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S.F. brunch spots charge you if you chug it down and it comes back up


You’re having bottomless mimosas at brunch, and you’re about to reach for your sixth glass of sweet bubbly mixed with freshly squeezed OJ.

A good idea? Maybe not, as these San Francisco Bay Area restaurants have implemented a vomit cleanup fee for patrons who overindulge.

Kitchen Story, an Asian-fusion brunch establishment in Oakland, will charge a $50 cleaning fee to customers who don’t make it to the toilet. A sign posted in the bathroom states the restaurant’s policy of charging those who toss their brunch in “public areas.” The restaurant instituted the measure during the pandemic.

“It was really tough cleaning,” co-owner Chaiporn Kitsadaviseksak told SFGate, and he said the job made workers even more uneasy due to COVID-19. “People were scared … and this was happening a lot. My workers don’t want to do that.”

But the situtation improved, he said. “Now [customers] know they have to pay. They understand.”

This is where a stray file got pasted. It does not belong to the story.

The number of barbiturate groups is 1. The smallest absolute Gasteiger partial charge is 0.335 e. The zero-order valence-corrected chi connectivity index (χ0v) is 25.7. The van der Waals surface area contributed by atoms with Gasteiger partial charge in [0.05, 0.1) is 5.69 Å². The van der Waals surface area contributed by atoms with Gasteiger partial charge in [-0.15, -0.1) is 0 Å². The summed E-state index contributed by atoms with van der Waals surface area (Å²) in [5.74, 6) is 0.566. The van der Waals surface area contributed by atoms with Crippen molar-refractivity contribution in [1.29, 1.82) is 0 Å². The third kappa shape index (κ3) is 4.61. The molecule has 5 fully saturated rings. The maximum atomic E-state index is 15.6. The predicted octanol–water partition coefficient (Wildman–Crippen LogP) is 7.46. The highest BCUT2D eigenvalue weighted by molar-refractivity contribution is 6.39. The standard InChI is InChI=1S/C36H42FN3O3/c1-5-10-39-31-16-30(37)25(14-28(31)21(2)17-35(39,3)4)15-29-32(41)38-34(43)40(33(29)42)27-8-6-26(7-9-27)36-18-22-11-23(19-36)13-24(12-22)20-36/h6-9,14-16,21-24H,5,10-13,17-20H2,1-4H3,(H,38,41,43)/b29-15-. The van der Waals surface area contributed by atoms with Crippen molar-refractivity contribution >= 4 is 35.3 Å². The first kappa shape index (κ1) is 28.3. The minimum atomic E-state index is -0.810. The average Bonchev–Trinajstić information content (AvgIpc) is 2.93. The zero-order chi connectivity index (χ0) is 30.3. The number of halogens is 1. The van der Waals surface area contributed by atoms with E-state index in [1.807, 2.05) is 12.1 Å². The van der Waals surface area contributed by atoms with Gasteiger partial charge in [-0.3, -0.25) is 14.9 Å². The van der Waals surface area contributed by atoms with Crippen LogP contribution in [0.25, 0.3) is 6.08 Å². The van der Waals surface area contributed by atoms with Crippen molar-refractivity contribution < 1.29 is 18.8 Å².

“Dear all mimosa lovers, please drink responsibly and know your limits,” reads a photo of the sign posted on Yelp.

These kinds of policies are certainly not new. Kitchen Story’s general manager suggested implementing it after noticing similar signs in bars, co-owner Steven Choi told SFGate.

On New Year’s Eve in 2021, a restaurant bar in Toronto put up a sign announcing a $50 fee for guests who vomited inside. The owner told the publication BlogTo they started the policy in 2019 and hadn’t had any such unpleasant incidents since.

Uber and Lyft charge riders from $25 to $150 in cleaning fees for puking incidents, according to a driver writing on Harry Campbell’s the Rideshare Guy website. This driver said that in a single year he made over $1,100 in cleaning fees.

Another brunch establishment in San Francisco, Home Plate, also put up signs instituting a $50 cleaning fee in late 2021. When customers complained, the warning was relocated to the bottom of the drink menu.

Owner Teerut Boon told SFGate they still got someone throwing up “every other week” — but outside. Home Plate has also gone from a two-hour time limit to 75 minutes for bottomless brunch to prevent customers from drinking as much.



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